longexposure January 16th, 2013
When the lake level breaches the threshold of this structure, the sound must be unimaginable. A volume of water the area of the lake surface, dropping a hundred metres vertically before blasting through the massive tunnel beyond the dam wall.
I knew this place was in the middle of nowhere, but I don’t think I really appreciated how long it would take to drive that last push through the mountains. Miserably winding alpine roads were an unpleasant change from the long stretches of high-speed highway, with more wildlife on the roads than ever. A necessarily late afternoon timing meant kangaroos bouncing suicidally into the road, eager to join their smashed relatives across the bitumen. The final fifty kilometre loop of undulating dirt at least let me pretend I was a rally driver for a bit.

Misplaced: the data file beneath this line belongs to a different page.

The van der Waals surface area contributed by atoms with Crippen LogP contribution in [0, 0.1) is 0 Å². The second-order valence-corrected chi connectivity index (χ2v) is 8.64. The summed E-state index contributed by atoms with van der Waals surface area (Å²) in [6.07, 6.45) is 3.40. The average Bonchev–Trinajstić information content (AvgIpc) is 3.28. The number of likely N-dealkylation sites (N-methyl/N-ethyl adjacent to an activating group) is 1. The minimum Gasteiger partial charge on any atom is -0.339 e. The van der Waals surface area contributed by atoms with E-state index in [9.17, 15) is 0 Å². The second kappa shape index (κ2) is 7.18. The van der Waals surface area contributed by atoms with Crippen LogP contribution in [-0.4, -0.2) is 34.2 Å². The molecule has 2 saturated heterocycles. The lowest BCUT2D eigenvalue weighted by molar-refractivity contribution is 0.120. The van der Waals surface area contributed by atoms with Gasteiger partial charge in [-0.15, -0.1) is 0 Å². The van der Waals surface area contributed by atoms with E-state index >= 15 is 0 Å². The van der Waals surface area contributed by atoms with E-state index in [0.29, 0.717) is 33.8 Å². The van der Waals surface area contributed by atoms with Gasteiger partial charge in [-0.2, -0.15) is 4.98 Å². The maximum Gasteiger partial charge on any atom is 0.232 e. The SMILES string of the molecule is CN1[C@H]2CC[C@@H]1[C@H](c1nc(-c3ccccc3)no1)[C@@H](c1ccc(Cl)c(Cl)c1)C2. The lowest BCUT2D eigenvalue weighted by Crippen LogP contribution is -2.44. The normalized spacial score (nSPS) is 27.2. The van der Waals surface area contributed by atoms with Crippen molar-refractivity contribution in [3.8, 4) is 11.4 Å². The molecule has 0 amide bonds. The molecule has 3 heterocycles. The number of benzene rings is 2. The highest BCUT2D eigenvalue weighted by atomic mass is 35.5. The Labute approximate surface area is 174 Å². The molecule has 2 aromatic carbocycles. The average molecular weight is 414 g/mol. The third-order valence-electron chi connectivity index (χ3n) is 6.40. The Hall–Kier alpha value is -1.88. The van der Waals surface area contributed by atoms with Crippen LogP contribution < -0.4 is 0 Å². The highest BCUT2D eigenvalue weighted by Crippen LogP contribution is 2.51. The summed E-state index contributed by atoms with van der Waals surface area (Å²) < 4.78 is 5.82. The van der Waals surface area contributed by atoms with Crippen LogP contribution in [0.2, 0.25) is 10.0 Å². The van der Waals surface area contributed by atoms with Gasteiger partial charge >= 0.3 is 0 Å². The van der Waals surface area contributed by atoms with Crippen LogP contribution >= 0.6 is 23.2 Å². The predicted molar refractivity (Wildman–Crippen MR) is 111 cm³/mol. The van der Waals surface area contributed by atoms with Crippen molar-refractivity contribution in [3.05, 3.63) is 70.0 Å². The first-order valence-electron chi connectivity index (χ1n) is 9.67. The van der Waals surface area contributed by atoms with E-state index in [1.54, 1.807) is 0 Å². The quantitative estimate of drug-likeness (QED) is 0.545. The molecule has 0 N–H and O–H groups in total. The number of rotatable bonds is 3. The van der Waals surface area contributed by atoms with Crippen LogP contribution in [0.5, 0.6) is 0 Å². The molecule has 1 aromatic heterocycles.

On finally arriving, though, with the funnel mouth easing into view, it was worth it, and worth having ventured so far from civilisation in general (I don’t think ski resorts count as civilisation). Thumbing its nose at geography, creating a new topography, this structure is something truly worthy of awe.
I think my own thoughts were something like “wow, this is really big.”
The classic approach to this place is to abseil in, which really would be something, but I was travelling light and had no such gear on hand. Lesson learned: don’t leave home without everything you own.
Curiosity satisfied, and alpine roads quickly becoming a memory, I was left with a thought: Australia has two of these spillways. I plotted a route to the other.